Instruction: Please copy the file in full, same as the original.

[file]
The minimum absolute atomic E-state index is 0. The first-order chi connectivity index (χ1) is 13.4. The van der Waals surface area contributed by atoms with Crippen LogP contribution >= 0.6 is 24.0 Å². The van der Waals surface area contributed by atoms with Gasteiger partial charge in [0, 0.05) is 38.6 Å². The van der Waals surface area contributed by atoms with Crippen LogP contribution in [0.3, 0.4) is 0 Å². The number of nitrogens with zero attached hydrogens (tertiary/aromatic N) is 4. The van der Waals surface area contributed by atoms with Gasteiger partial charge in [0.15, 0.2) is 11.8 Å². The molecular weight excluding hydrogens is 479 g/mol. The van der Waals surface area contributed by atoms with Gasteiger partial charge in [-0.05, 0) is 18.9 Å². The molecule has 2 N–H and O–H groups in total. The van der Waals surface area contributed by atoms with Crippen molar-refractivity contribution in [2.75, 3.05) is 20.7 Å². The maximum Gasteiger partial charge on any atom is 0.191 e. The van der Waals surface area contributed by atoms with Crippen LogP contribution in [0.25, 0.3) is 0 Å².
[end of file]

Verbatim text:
The minimum absolute atomic E-state index is 0. The first-order chi connectivity index (χ1) is 13.4. The van der Waals surface area contributed by atoms with Crippen LogP contribution >= 0.6 is 24.0 Å². The van der Waals surface area contributed by atoms with Gasteiger partial charge in [0, 0.05) is 38.6 Å². The van der Waals surface area contributed by atoms with Crippen LogP contribution in [0.3, 0.4) is 0 Å². The number of nitrogens with zero attached hydrogens (tertiary/aromatic N) is 4. The van der Waals surface area contributed by atoms with Gasteiger partial charge in [0.15, 0.2) is 11.8 Å². The molecular weight excluding hydrogens is 479 g/mol. The van der Waals surface area contributed by atoms with Gasteiger partial charge in [-0.05, 0) is 18.9 Å². The molecule has 2 N–H and O–H groups in total. The van der Waals surface area contributed by atoms with Crippen molar-refractivity contribution in [2.75, 3.05) is 20.7 Å². The maximum Gasteiger partial charge on any atom is 0.191 e. The van der Waals surface area contributed by atoms with Crippen LogP contribution in [0.25, 0.3) is 0 Å².